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Munich Maglev

Some readers of TFA are also big proponents of maglev transportation. I always appreciate a note and a link, so here is the latest from Europe.

The biggest thing in high-speed maglev was announced yesterday in the world press: The reaching of a financing agreement between the major players for the first in-country commercial Transrapid maglev line in Germany. The project will be an airport connector in Munich, similar to the Shanghai shuttle system that’s been in operation since 2003.

Attached is the official press announcement and here are two links taken from many that appeared yesterday:
Germany to build maglev railway,

Germany to build first commercial Maglev train line,

The press release is here.


Filed under: International High Speed Rail

2 Responses

  1. Larry Blow says:

    The Munich press release didn’t come through, so I’ve copied it here:

    Press Release

    Munich Transrapid Project Set in Motion

    The state of Bavaria, the German Railways (Deutsche Bahn AG, DB AG) and the manufacturing consortium (GSV: Siemens, ThyssenKrupp, Max Boegl,et al ) have set the wheels in motion for implementing the Munich Transrapid project.

    The main terms of reference are laid down in an implementation agreement signed by Edmund Stoiber, Minister President of Bavaria, Erwin Huber, Bavarian Minister for Economic Affairs, Infrastructure, Transport and Technology, and Hartmut Mehdorn, CEO of DB AG as well as the CEOs of the industrial companies involved.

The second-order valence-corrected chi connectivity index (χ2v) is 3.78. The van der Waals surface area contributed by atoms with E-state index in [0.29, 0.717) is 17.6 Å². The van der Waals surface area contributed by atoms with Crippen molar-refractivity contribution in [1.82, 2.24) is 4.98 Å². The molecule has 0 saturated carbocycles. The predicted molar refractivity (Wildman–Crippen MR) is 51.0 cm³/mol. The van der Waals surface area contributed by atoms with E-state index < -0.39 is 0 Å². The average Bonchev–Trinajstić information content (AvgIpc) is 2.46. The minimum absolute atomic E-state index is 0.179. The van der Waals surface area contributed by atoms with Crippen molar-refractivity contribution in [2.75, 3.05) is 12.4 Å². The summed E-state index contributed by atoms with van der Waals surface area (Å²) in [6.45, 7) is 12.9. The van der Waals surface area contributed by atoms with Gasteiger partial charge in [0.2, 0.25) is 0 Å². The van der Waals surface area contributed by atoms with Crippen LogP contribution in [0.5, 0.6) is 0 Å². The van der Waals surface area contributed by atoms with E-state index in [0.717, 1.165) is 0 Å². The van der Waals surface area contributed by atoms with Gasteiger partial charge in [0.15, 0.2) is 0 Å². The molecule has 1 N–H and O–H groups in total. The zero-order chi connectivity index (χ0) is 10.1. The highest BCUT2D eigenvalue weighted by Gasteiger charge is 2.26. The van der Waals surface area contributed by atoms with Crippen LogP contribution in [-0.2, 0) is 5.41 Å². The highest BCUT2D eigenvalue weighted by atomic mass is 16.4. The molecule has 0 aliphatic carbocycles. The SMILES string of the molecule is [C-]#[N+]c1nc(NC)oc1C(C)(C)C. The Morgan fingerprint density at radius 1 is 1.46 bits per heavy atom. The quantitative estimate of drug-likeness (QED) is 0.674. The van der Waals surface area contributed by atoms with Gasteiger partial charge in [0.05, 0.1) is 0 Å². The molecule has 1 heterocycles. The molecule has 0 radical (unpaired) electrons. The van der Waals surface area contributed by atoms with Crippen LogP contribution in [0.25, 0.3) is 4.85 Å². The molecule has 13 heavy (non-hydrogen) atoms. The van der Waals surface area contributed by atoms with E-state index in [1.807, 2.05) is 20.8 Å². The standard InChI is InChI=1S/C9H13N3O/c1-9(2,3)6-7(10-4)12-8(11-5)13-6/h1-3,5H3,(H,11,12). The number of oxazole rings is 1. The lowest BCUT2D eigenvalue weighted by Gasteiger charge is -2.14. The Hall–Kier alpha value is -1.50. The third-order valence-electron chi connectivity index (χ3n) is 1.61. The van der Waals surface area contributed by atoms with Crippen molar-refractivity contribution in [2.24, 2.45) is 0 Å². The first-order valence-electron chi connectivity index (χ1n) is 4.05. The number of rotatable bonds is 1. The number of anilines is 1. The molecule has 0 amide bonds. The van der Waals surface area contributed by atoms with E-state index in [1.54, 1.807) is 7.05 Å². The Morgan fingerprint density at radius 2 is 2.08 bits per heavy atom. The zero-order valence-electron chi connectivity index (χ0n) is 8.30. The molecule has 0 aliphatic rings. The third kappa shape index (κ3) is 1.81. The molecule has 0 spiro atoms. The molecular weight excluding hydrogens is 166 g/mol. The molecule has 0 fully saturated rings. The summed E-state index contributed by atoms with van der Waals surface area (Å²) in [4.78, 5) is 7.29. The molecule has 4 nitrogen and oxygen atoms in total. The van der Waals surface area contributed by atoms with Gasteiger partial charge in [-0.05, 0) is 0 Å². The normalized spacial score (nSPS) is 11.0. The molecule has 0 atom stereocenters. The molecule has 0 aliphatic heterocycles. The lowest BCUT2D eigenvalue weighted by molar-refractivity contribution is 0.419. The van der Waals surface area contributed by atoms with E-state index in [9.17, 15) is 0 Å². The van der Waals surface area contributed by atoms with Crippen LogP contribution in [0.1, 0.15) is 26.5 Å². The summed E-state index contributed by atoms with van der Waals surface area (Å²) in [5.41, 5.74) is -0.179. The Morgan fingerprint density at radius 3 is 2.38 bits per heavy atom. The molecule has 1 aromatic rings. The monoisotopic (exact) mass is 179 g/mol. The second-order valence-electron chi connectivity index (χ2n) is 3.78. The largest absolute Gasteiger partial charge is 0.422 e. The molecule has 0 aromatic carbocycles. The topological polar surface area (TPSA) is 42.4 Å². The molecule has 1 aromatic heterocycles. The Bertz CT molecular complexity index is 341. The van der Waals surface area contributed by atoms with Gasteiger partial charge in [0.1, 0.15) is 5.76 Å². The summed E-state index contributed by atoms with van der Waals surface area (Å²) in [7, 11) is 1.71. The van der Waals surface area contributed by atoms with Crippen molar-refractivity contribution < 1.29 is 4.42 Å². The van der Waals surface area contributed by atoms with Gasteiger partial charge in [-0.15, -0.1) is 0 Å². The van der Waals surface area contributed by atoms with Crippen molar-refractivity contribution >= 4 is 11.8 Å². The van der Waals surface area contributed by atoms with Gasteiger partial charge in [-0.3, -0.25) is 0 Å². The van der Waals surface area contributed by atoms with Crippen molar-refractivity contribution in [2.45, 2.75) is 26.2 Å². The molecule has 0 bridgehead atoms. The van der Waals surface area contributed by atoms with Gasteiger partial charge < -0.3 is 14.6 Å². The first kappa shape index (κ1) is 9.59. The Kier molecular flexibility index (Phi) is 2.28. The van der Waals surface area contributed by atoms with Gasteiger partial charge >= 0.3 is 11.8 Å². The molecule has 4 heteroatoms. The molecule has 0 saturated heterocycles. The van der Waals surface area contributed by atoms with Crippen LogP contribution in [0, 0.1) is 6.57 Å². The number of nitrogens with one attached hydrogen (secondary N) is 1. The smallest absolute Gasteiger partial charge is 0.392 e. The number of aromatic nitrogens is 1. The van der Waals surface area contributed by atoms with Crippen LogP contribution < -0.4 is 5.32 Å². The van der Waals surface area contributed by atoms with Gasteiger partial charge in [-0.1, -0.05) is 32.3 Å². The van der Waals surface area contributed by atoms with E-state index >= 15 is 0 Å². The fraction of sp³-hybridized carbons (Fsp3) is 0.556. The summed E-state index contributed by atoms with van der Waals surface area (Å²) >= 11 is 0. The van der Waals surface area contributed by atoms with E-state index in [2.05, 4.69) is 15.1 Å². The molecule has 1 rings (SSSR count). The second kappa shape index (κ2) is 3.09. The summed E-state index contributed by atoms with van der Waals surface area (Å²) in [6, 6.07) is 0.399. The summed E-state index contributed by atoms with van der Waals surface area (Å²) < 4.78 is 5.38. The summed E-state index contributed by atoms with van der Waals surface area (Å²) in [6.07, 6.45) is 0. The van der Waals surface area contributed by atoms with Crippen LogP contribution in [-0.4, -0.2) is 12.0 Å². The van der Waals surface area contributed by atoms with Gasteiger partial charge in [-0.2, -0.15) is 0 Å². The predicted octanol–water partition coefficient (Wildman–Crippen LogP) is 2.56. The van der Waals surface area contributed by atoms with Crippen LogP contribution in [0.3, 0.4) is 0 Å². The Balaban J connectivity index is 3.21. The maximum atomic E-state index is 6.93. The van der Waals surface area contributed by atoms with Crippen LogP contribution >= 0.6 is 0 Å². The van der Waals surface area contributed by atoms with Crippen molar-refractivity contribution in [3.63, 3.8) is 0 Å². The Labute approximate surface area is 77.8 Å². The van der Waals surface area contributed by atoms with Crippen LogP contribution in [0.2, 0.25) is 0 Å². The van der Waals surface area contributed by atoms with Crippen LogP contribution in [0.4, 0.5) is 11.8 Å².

DB AG and GSV declare in the agreement that they attach great importance to the implementation of a commercial magnetic levitation railway line in Germany to secure the future of maglev technology and to strengthen Germany’s competitiveness as a business location.

    Construction of the Munich Transrapid line offers an opportunity to provide the much needed link from Munich’s central railway station to the city’s airport and to vastly improve the airport’s connection to the rail network.

    A major pillar of the implementation agreement is the willingness of DB AG and GSV to implement the scheme as a “target cost project”. DB AG and GSV are set to commence work on specifying the scope of supplies and services and preparing the documents for the tendering process.

    Once planning permission has been received, the GSV consortium will offer DB AG a fixed price. The industry is prepared to bear the risk of technical functionality for the scope of supplies and services covered by the agreement.

    Since “time is money” the process has to get under way as soon as possible and this will be a decisive step for the industry in terms of meeting cost targets and being able to set a fixed price.

    For the industrial consortium this agreement represents more than just the first step on the road. It is a breakthrough in finally achieving what was described in the coalition agreement as a “ground-breaking project”.

    September 25, 2007

  2. Hugh Jardonn says:

    Looks like the glowing press release is premature. Too bad. This was going to be another money-pit.

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